Slugs and snails are annoying pests, more so as they are “invisible”. They are rarely seen at work because they come out at night and hide in dark and moist places, mostly underground. I accidentally discovered an organic slug control method that helped me reduce and eventually eliminate slugs from my garden.
Using oranges and grapefruit for slag traps
Initially, I had a problem with a cat from the neighborhood. Mostly in spring when our small city patch is bare and being prepared for new seedlings, the cat would be inspired to dig in and do her business there. I tried several tactics and one was to scatter squeezed out orange halves around the garden. I read somewhere it deters the cats.
Eventually, the cat stopped coming due to oranges, new seedlings planted, or other tricks. But what I discovered when I went to the garden after dark was dozens of snails in each orange half! It took only minute to collect the orange halves with all the snails in them, probably close to hundred.
Now, whenever I make freshly squeezed orange juice, I scatter the halves around the garden edges and pick them later, usually few hours after dark. I just make sure one edge is close to the ground so the slugs have an easy access. Grapefruit halves work as well.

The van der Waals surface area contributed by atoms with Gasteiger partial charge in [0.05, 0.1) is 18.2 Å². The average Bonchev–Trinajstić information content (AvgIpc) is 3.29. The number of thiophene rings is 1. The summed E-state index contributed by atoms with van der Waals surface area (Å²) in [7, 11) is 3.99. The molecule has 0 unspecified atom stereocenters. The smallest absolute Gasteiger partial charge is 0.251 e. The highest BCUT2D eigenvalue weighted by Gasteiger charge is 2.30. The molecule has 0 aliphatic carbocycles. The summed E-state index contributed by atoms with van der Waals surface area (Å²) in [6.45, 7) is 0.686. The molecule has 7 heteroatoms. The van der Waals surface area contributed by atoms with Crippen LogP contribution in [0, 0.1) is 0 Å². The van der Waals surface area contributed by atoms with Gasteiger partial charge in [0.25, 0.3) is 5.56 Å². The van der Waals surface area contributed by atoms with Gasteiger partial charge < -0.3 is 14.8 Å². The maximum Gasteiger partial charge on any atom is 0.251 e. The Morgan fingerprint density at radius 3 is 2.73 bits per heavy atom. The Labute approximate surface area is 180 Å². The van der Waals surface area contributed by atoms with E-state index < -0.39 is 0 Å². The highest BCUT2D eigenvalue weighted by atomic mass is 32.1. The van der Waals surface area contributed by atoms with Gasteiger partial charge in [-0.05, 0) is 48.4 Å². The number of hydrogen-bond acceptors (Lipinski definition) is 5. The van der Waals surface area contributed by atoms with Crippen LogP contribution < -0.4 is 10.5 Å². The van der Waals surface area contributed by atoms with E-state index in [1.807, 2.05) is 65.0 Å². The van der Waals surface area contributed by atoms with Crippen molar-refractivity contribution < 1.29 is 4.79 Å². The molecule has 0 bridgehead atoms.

What to do with the slugs?
Up till now, I usually put them all in a plastic bag and threw them in the rubbish bin.
Now that our three chickens are bigger, I’ll try offering the slugs to them. Apparently, some chickens love the snails and the other not – it’s all matter of taste.
Alternatively, they can be kept in a container and offered to the birds.
More organic ways to control slugs and snails
There are other natural and organic methods of slug and snail control available, especially if your garden isn’t close to where you live. Wandering with a torch in a community garden at night for example wouldn’t be the wisest slug control option! Instead you might try this:
Beer trap: mix a little flour with a stale beer and fill a shallow container with the rim 1 or 2 cm above the ground so that slugs and snails can climb. Substitute beer for wine, sugar water or water mixed with yeas.
Coffee spray: make a weak coffee brew with ground coffee and water. Spray the plants.
Pot trap: place a plant pot upside down in a shaded area of the garden away from seedlings and check regularly
Physical barriers: scatter crushed egg shells, sawdust or wood shavings around plants at risk.
Would you like to share your tips on natural control of slugs and snails in the garden? Please do so in the comments!